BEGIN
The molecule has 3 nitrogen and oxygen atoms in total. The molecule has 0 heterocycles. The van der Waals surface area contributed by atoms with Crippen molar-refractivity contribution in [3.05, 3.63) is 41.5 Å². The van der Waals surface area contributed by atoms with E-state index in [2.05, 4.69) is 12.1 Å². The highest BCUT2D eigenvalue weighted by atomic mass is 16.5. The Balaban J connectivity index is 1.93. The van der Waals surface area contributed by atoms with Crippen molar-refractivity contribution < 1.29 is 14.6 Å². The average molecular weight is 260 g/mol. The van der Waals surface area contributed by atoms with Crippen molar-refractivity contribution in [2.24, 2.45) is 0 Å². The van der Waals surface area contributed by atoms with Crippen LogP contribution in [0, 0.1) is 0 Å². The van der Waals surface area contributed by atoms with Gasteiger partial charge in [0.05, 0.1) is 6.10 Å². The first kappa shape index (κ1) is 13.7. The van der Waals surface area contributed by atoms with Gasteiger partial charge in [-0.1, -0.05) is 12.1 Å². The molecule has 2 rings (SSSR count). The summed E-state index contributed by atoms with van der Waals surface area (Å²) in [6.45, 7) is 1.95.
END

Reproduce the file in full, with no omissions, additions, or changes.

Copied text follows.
The molecule has 3 nitrogen and oxygen atoms in total. The molecule has 0 heterocycles. The van der Waals surface area contributed by atoms with Crippen molar-refractivity contribution in [3.05, 3.63) is 41.5 Å². The van der Waals surface area contributed by atoms with E-state index in [2.05, 4.69) is 12.1 Å². The highest BCUT2D eigenvalue weighted by atomic mass is 16.5. The Balaban J connectivity index is 1.93. The van der Waals surface area contributed by atoms with Crippen molar-refractivity contribution < 1.29 is 14.6 Å². The average molecular weight is 260 g/mol. The van der Waals surface area contributed by atoms with Crippen molar-refractivity contribution in [2.24, 2.45) is 0 Å². The van der Waals surface area contributed by atoms with Crippen LogP contribution in [0, 0.1) is 0 Å². The van der Waals surface area contributed by atoms with Gasteiger partial charge in [0.05, 0.1) is 6.10 Å². The first kappa shape index (κ1) is 13.7. The van der Waals surface area contributed by atoms with Gasteiger partial charge in [-0.1, -0.05) is 12.1 Å². The molecule has 2 rings (SSSR count). The summed E-state index contributed by atoms with van der Waals surface area (Å²) in [6.45, 7) is 1.95.